"Here Before", by The Feelies.
"Falling Off The Sky", by The dB's.
(Disclaimer: okay, Discogs tells me that "Here Before" came out in 2011, so I must have been absorbing it for longer than I thought. (That's what happens when you get old.) Which kind of makes the entire concept behind this blog post redundant. And makes me feel like a bit of a dick. I could have scrapped it, I suppose, but why let temporal inaccuracy get in the way of a good story? Plus the dB's record came out in 2012. Definitely.)
I can't imagine either of these albums appearing on anybody's end-of-year best-of list. They are, in many ways, records made by ageing hipsters for ageing hipsters. But the fact that they exist is itself a remarkable thing, and the fact that they are both as good as they are is more than anybody could have expected.
For both of these bands, their heyday, if they ever had one, was in the early to middle 1980s. Neither of them outlived their usefulness, thus (perhaps) maintaining both their dignity and their legacy. Instead, they went off and did other things. Chris Stamey and Peter Holsapple (dB's mainstays) have worked together on and off in the years since, and the Feelies have done a couple of low-key reunion tours, but I can't imagine that anybody would have expected either band to reconvene for an album of new material, let alone both of them doing so at more or less the same time. (Happy days!)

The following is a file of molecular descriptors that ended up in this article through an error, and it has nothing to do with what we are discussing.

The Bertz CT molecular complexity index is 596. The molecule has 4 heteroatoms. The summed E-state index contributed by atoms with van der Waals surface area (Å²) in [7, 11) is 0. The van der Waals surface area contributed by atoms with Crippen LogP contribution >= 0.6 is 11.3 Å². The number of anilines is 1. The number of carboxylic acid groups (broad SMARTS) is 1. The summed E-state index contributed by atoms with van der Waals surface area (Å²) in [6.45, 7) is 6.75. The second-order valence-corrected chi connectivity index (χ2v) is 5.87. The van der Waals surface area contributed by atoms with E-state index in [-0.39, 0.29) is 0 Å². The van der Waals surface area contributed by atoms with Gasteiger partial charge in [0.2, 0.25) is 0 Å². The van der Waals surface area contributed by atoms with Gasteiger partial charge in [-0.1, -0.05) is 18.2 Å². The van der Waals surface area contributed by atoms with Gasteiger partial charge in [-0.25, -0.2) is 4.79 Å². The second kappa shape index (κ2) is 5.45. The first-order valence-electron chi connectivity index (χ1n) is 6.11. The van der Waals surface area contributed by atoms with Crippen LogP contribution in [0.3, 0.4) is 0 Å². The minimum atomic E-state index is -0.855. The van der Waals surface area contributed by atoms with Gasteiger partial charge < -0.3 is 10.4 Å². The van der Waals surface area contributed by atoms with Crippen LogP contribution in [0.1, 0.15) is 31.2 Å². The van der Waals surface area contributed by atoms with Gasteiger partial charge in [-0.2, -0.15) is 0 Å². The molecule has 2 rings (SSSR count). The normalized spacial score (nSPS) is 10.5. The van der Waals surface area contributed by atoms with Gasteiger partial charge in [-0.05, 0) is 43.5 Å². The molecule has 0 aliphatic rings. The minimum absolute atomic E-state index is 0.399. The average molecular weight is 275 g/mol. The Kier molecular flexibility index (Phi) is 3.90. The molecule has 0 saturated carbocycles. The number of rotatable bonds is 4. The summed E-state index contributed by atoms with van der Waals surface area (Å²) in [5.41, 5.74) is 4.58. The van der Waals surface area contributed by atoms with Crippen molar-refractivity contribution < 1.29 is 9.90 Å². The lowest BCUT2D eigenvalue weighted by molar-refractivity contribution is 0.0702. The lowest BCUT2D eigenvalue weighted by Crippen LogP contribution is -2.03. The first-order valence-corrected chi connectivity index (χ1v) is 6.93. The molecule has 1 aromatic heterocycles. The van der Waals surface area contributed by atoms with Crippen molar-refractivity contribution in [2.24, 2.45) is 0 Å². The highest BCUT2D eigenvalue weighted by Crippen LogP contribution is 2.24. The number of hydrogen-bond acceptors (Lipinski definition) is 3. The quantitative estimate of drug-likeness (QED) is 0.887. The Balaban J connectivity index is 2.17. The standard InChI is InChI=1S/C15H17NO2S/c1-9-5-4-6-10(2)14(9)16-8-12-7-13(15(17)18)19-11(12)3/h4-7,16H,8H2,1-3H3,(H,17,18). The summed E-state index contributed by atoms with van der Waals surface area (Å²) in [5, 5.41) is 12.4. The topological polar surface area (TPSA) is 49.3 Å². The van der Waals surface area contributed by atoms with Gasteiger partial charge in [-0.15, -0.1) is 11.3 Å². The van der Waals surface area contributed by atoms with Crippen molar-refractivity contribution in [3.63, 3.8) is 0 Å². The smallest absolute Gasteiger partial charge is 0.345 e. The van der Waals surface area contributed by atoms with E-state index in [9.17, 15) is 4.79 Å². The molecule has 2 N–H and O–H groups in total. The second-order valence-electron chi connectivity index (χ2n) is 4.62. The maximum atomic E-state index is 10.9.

Yes, they are not alone in this kind of second (or third) act. Mission of Burma have now put out more albums post-reformation than they did in the glory days, and Wire continue to fight the good fight when many others would have taken a well deserved final bow.
On the other hand, if either of these groups had continued to work their own furrows year in and year out, like Sonic Youth, or REM, or U2 (or even The Rolling Stones), neither of these albums would probably have warranted more than a passing nod.
So, is staying out of the game for 20 years a good career move? An interesting question, but one we won't be dwelling on here. The point we want to make is simply that these are two thoroughly decent, well crafted collections of songs by musicians who know each other instinctively, and that slip very comfortably alongside each band's existing catalogue, but that make no pretense towards having been made by the people that they were 20 years ago. Thus, the range of the vocals has dropped, the tempos have slowed, there are more acoustic guitars, the lyrics are reflective, perhaps tending towards the melancholy (tho' in no way being a downer), and, in the case of The dB's, no longer sound like they are being belted out by kids with their whole lives ahead of them. (The Feelies never sounded like that.) But The Feelies are still The Feelies and The dB's are still The dB's. What they are both saying, in other words, is: "This is who we are now".
It makes me very happy to be able to write about these records. If you have a dad who was too young for The Beatles and too old for, I don't know, gangsta rap, black metal and mnml techno, who tells dad jokes but doesn't wear dad jeans, one of these records might just put a smile on his face on Christmas morning.